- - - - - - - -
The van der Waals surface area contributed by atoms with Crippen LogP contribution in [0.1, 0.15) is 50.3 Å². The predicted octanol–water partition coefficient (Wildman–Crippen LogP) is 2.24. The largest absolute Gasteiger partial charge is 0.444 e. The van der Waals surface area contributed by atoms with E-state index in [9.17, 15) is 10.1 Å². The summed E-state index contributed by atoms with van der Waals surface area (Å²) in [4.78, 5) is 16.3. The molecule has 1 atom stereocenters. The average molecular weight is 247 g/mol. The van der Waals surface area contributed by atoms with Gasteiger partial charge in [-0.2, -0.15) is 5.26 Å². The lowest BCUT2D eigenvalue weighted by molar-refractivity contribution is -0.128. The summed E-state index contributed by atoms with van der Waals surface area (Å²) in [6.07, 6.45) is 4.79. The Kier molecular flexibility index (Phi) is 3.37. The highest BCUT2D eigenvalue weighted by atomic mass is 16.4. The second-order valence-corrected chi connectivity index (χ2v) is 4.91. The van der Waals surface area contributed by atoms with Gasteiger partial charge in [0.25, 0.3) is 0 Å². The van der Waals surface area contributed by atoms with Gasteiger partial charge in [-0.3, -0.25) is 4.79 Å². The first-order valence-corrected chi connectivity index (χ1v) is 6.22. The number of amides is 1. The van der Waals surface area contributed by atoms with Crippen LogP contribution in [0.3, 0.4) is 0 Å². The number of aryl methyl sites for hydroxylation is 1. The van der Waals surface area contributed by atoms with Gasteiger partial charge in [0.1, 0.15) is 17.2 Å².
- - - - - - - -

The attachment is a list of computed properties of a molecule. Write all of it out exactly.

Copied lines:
The van der Waals surface area contributed by atoms with Crippen LogP contribution in [0.1, 0.15) is 50.3 Å². The predicted octanol–water partition coefficient (Wildman–Crippen LogP) is 2.24. The largest absolute Gasteiger partial charge is 0.444 e. The van der Waals surface area contributed by atoms with E-state index in [9.17, 15) is 10.1 Å². The summed E-state index contributed by atoms with van der Waals surface area (Å²) in [4.78, 5) is 16.3. The molecule has 1 atom stereocenters. The average molecular weight is 247 g/mol. The van der Waals surface area contributed by atoms with Gasteiger partial charge in [-0.2, -0.15) is 5.26 Å². The lowest BCUT2D eigenvalue weighted by molar-refractivity contribution is -0.128. The summed E-state index contributed by atoms with van der Waals surface area (Å²) in [6.07, 6.45) is 4.79. The Kier molecular flexibility index (Phi) is 3.37. The highest BCUT2D eigenvalue weighted by atomic mass is 16.4. The second-order valence-corrected chi connectivity index (χ2v) is 4.91. The van der Waals surface area contributed by atoms with Gasteiger partial charge in [0.25, 0.3) is 0 Å². The van der Waals surface area contributed by atoms with Gasteiger partial charge in [-0.3, -0.25) is 4.79 Å². The first-order valence-corrected chi connectivity index (χ1v) is 6.22. The number of amides is 1. The van der Waals surface area contributed by atoms with Crippen LogP contribution in [0.3, 0.4) is 0 Å². The number of aryl methyl sites for hydroxylation is 1. The van der Waals surface area contributed by atoms with Gasteiger partial charge in [0.1, 0.15) is 17.2 Å².